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A “Take Charge of Your Career” Mindset

A “Take Charge of Your Career” Mindset

People who embrace the knowledge worker mindset and focus on developing portable capabilities are better prepared for career uncertainty and change.

Change. Few people are fond of it, but we know it’s inevitable. And, it occurs faster all the time. Think how quickly computer software becomes out of date, or how the latest high-end car accessories, like backup cameras, quickly become standard equipment on almost every new car. Or, how you just bought the latest model of smartphone last week, and this week the next iteration is being introduced. With the pace of change increasing in every aspect of our lives, what’s a person to do? Throw one’s hands up in frustration? Well, that’s not productive. Embrace it? Adapt to it? Sure, but that’s sometimes easier said than done.

Nevertheless, there are many tools that can help you to keep pace with rapid change. One is to look back periodically at the changes that have occurred in your life, and rate how positive or negative each was in the long term. Most people find the majority of changes in their lives ended up being positive over time. That realization makes it easier to look forward to changing with a positive attitude.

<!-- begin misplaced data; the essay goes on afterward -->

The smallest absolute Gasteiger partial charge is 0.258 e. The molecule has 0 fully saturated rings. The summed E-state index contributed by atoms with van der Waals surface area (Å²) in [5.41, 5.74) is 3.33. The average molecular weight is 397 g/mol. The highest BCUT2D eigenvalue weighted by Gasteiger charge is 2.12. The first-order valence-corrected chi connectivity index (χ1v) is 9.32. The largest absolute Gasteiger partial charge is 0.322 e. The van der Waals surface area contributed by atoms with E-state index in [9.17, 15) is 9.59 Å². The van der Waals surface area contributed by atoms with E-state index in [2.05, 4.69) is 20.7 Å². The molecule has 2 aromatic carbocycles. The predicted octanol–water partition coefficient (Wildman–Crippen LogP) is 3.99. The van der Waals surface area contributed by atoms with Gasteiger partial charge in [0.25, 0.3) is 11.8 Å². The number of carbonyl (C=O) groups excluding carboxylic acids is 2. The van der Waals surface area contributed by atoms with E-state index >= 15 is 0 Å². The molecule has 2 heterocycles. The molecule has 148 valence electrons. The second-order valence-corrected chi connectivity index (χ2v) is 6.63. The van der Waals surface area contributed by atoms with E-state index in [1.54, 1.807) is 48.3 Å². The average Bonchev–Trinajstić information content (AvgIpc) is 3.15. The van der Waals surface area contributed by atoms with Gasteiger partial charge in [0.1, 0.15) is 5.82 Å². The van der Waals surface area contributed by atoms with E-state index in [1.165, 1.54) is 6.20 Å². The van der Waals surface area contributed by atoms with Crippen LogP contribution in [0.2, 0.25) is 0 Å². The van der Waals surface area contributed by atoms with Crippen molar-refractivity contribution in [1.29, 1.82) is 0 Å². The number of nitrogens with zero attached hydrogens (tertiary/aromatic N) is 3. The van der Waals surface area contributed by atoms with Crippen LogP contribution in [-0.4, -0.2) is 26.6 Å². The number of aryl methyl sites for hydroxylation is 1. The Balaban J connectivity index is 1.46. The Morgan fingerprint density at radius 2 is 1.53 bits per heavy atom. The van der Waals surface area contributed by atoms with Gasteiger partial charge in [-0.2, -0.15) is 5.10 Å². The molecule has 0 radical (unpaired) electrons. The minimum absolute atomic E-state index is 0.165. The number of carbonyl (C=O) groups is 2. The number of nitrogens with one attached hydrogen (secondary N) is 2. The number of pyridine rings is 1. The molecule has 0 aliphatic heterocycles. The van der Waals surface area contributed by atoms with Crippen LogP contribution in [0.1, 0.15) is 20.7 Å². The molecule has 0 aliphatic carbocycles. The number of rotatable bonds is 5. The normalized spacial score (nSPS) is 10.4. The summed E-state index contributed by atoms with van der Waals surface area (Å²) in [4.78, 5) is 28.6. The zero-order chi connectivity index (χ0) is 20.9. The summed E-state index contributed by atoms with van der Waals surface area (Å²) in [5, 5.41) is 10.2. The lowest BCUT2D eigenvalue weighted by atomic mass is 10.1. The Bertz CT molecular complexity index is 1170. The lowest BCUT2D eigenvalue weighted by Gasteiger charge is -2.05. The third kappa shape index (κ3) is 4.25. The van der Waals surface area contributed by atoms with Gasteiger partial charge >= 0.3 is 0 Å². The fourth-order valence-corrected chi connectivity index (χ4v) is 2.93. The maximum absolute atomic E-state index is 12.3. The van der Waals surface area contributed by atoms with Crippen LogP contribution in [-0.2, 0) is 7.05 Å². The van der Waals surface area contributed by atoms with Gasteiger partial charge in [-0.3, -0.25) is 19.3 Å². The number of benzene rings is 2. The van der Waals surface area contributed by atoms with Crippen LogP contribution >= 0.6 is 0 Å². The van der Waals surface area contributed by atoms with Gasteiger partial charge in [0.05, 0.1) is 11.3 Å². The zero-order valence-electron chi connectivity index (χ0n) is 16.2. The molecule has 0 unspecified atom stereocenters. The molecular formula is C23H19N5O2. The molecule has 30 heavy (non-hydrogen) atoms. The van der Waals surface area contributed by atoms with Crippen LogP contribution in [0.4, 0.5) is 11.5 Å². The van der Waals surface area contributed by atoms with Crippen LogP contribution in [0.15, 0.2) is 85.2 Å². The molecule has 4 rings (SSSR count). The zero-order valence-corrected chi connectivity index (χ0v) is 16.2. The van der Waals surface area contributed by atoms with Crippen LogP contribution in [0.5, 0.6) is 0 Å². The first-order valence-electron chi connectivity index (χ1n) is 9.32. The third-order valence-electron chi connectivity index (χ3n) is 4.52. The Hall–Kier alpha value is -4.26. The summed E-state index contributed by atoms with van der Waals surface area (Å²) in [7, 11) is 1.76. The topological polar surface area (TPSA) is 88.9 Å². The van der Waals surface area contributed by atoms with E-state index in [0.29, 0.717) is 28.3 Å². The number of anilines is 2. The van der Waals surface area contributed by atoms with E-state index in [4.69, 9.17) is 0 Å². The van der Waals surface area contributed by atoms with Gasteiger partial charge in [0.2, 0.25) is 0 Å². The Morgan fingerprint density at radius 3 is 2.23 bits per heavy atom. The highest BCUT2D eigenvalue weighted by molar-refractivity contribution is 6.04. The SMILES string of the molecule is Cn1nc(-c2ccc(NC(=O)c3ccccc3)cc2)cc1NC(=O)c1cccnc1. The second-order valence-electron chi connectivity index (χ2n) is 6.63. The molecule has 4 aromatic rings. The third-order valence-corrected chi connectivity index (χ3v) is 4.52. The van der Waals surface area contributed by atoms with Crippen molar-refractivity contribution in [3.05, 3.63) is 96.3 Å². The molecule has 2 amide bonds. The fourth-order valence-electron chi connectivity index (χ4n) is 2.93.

But let’s take a moment and focus specifically on careers. A growing trend is that more and more people are taking on contract or freelance positions. Currently, 34% of workers are freelance/independent and that percentage is estimated to grow to 50% of the workforce by 2020. What does that trend mean to us as individuals? It means we need to take charge of our careers, keep our skills up to date, and keep ourselves professionally competitive. We need to adopt an attitude of independence — becoming a “knowledge worker” vs. an “employee.” We need to realize that our capabilities are portable. With that new career management mindset, it doesn’t matter whether we are a full-time employee or an independent contractor. We free ourselves to take our skills and abilities elsewhere if we see they are no longer needed or no longer being effectively utilized. We create our own professional resilience that allows us to take control of our careers, to be more independent, and to embrace change.

Why not take it a step further and get ahead of the change by assessing what your core skills are right now? Identify your strengths, develop your personal brand, update your marketing materials, cultivate your online presence, and take charge of your career!

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